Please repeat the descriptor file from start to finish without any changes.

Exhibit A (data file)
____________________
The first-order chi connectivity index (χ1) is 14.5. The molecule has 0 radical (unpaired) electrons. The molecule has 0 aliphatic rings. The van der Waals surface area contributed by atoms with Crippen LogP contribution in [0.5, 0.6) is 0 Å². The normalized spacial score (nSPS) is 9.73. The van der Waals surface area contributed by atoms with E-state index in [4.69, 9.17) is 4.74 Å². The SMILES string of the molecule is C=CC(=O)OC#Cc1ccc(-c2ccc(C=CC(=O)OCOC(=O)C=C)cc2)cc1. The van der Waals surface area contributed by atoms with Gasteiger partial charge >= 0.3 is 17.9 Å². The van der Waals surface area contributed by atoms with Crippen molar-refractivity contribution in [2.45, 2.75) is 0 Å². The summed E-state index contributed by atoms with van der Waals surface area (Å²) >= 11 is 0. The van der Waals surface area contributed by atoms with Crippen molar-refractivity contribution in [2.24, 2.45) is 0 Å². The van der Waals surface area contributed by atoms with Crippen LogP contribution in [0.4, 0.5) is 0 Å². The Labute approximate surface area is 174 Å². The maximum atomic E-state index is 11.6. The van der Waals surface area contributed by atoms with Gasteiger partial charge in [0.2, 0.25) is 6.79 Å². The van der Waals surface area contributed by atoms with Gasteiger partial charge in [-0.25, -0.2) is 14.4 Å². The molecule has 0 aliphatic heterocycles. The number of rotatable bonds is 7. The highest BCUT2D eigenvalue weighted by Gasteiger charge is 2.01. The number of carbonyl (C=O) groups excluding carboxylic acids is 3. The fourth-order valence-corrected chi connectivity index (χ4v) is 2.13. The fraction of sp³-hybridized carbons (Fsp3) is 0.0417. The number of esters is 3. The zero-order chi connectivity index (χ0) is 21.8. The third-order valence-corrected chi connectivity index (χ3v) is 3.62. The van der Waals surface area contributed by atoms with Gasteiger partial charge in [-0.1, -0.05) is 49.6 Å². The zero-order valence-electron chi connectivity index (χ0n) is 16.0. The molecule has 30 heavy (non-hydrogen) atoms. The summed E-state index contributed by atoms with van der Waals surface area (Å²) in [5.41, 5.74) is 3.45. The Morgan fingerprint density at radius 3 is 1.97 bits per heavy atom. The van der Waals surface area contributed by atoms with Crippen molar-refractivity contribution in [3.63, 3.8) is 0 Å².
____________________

The first-order chi connectivity index (χ1) is 14.5. The molecule has 0 radical (unpaired) electrons. The molecule has 0 aliphatic rings. The van der Waals surface area contributed by atoms with Crippen LogP contribution in [0.5, 0.6) is 0 Å². The normalized spacial score (nSPS) is 9.73. The van der Waals surface area contributed by atoms with E-state index in [4.69, 9.17) is 4.74 Å². The SMILES string of the molecule is C=CC(=O)OC#Cc1ccc(-c2ccc(C=CC(=O)OCOC(=O)C=C)cc2)cc1. The van der Waals surface area contributed by atoms with Gasteiger partial charge >= 0.3 is 17.9 Å². The van der Waals surface area contributed by atoms with Crippen molar-refractivity contribution in [2.45, 2.75) is 0 Å². The summed E-state index contributed by atoms with van der Waals surface area (Å²) >= 11 is 0. The van der Waals surface area contributed by atoms with Crippen molar-refractivity contribution in [2.24, 2.45) is 0 Å². The van der Waals surface area contributed by atoms with Crippen LogP contribution in [0.4, 0.5) is 0 Å². The Labute approximate surface area is 174 Å². The maximum atomic E-state index is 11.6. The van der Waals surface area contributed by atoms with Gasteiger partial charge in [0.2, 0.25) is 6.79 Å². The van der Waals surface area contributed by atoms with Gasteiger partial charge in [-0.25, -0.2) is 14.4 Å². The molecule has 0 aliphatic heterocycles. The number of rotatable bonds is 7. The highest BCUT2D eigenvalue weighted by Gasteiger charge is 2.01. The number of carbonyl (C=O) groups excluding carboxylic acids is 3. The fourth-order valence-corrected chi connectivity index (χ4v) is 2.13. The fraction of sp³-hybridized carbons (Fsp3) is 0.0417. The number of esters is 3. The zero-order chi connectivity index (χ0) is 21.8. The third-order valence-corrected chi connectivity index (χ3v) is 3.62. The van der Waals surface area contributed by atoms with Gasteiger partial charge in [-0.1, -0.05) is 49.6 Å². The zero-order valence-electron chi connectivity index (χ0n) is 16.0. The molecule has 30 heavy (non-hydrogen) atoms. The summed E-state index contributed by atoms with van der Waals surface area (Å²) in [5.41, 5.74) is 3.45. The Morgan fingerprint density at radius 3 is 1.97 bits per heavy atom. The van der Waals surface area contributed by atoms with Crippen molar-refractivity contribution in [3.63, 3.8) is 0 Å².